I hear a lot of people say “I can’t take decent pictures of my turnings” or “I am a woodturner, not a photographer” or “it’s too complicated”. Well, I've said all those things as well, but the bottom line is why do you spend all that time turning a beautiful piece of art just to display it to the world on the internet with a poor quality photograph?

The truth is that you don’t have to be a professional photographer, spend tons of money on a camera, and memorize all the functions of a camera like F-Stop and Aperture Settings or any of that other stuff.

You can turn out quality photos with a Point and Shoot camera and a few dollars for other accessory gear. Personally, I have a $75.00 Point and Shoot Olympus camera I purchased on Ebay. My photo cube was $30.00, and my gradient background cost $45.00.


What I am going to show you is how I do it.  Your results may vary. You may have to experiment a little but my bet is that you will get there in no time.

First I’d like to cover a few of the basics I’ve learned. The first is called “white balance”.  Do your photos always seen to be completely the wrong color with a yellow or blue look to them?  The reason for this is different lighting have different “color” (or temperature). Fluorescent lights add a bluish cast. Tungsten (incandescent) lights add a yellowish hue. If so adjust the white balance. Even most point and shoot cameras have an adjustment for the white balance for the type of lighting you are using. Adjust it per the camera instructions until the photo looks correct. And yes, cameras do come with instructions.

Next is the orientation of your subject. Generally it will take more than one photograph to properly convey the essence of a turning. Probably the most important view is a slightly angled down at the piece so it shows the back of the opening on a hollow form or the back rim of a bowl. This view will generally give the viewer a fairly good idea of the form. If you are only doing one photo, this is it.  Sometimes it is necessary to add a straight on view to completely see the form. However, if you only show a straight on view, the first thing you will be asked is to show the other view.


Then there is the distance between your camera and the piece you are photographing. Does your photo look distorted? The reason for this is the camera is too close to the piece. Start out with your camera 6’ away. Sure you will photograph a lot of the stuff that is not to be in your final photo but you can simply crop the other stuff out. I read an article somewhere, and I don’t remember where or who said it but, and I quote “Only beginners take the final picture”. Remember you will crop out all the stuff not needed. This is how the “pros” do it.


Don’t worry about getting your piece straight and perfectly centered either as you will take care of this with a little simple editing.

Another thing you need to learn, and it is easy to do, is to edit your photo. This can be difficult to learn, and expensive, with a complex program like Photoshop or easy to learn with a free program like Picasa. This program is so easy to use it should be a crime. You can straighten, crop and correct the colors with ease.

A couple of final things I’ve learned; always use a tripod, and always use the timer button on the camera. Both of these eliminate the old “it looks like an earthquake was happening” comment. One final thing is never use a flash, and I mean never.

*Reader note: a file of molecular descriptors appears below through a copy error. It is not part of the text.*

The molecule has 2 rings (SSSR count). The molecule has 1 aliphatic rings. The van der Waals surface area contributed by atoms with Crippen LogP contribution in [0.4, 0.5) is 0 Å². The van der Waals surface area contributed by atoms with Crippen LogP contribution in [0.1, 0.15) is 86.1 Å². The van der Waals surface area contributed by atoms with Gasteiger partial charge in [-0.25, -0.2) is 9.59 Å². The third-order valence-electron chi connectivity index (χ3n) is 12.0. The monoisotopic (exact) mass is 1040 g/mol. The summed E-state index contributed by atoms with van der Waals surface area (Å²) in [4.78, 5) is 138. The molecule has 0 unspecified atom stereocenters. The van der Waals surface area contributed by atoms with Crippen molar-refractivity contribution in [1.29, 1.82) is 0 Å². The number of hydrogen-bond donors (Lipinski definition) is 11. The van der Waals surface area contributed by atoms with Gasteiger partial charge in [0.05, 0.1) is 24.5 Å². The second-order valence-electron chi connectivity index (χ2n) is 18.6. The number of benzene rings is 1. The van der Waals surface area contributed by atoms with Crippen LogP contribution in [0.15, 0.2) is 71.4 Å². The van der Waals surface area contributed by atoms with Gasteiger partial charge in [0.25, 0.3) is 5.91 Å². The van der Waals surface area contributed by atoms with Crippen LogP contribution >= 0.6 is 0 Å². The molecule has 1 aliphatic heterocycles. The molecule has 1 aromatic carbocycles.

List of materials and where to get them:

1. Point and shoot camera. Believe it or not anything over 3 mega pixel is really not needed; you are not doing poster size prints. Chances are that if you don’t have a camera, your spouse will, so just steal theirs.

2. Photo cube or light box. 30” square is what I use and it will work on most turnings, unless it is a big piece, then you’re on your own. Again I purchased mine on Ebay. You should be able to find a decent one for around $35.00. The great thing about the cubes is that they are easy to set up and take down. It takes me only a couple of minutes.

3. Background.  I like my gradient background going from black to white and I will also use a solid gray for some dark pieces. I really don’t like cloth or window shades as they tend to wrinkle.  My gradient backgrounds are a product called Flotone, available at bhphotovideo.com for around $45.00.  I get the 31” x 43” size and the tone "Thunder Gray".  You'll probably need to trim a little of the sides to fit inside your photo cube.  A friendly warning: These backgrounds scratch and mar very easily so don’t drag anything across the surface. When you do it’s an easy fix with Picasa.

4. Tripod. This is necessary to hold your camera steady.  I found mine at a garage sale for next to nothing.

5. Lighting. I use two (2) 300-watt halogen lights mounted about 18” above my cube and that’s all I use. I shut off all other lights, florescent or otherwise. Never use a flash. Sometimes I use a large piece of white board on top of the cube to adjust the amount of light and help eliminate the hot spots.


6. Software. You will need some type of editing software to crop and make minor adjustments of your photo. I use Picasa, a free photo editing software from Google. It is a simple program and allows you to straighten, crop, resize and make other adjustments to your photo.

Please keep in mind that you may have to adjust the white balance on your camera. You will have to experiment with your individual set up and lighting.

The key to this system is simplicity and speed. It takes no time to set up and use and no time to dismantle and store.  The cube folds up like a band saw blade. The background rolls up and goes in a tube.


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Saturday the 20th. Thanks for visiting Woodturners Unlimited.